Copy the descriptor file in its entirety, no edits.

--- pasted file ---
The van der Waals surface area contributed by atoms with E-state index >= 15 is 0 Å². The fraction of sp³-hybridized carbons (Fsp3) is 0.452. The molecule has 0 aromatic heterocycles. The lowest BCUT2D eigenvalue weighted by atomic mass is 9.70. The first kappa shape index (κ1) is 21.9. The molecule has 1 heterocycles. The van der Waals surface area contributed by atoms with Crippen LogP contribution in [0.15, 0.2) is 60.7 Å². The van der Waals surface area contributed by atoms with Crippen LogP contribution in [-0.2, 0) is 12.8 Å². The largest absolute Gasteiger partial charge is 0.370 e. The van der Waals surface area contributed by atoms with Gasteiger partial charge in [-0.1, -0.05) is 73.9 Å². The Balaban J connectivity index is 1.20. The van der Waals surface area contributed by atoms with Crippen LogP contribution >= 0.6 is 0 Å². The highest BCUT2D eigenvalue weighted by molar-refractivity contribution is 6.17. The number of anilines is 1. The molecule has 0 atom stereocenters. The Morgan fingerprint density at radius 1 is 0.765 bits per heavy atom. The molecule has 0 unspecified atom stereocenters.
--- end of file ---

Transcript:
The van der Waals surface area contributed by atoms with E-state index >= 15 is 0 Å². The fraction of sp³-hybridized carbons (Fsp3) is 0.452. The molecule has 0 aromatic heterocycles. The lowest BCUT2D eigenvalue weighted by atomic mass is 9.70. The first kappa shape index (κ1) is 21.9. The molecule has 1 heterocycles. The van der Waals surface area contributed by atoms with Crippen LogP contribution in [0.15, 0.2) is 60.7 Å². The van der Waals surface area contributed by atoms with Crippen LogP contribution in [-0.2, 0) is 12.8 Å². The largest absolute Gasteiger partial charge is 0.370 e. The van der Waals surface area contributed by atoms with Gasteiger partial charge in [-0.1, -0.05) is 73.9 Å². The Balaban J connectivity index is 1.20. The van der Waals surface area contributed by atoms with Crippen LogP contribution >= 0.6 is 0 Å². The highest BCUT2D eigenvalue weighted by molar-refractivity contribution is 6.17. The number of anilines is 1. The molecule has 0 atom stereocenters. The Morgan fingerprint density at radius 1 is 0.765 bits per heavy atom. The molecule has 0 unspecified atom stereocenters.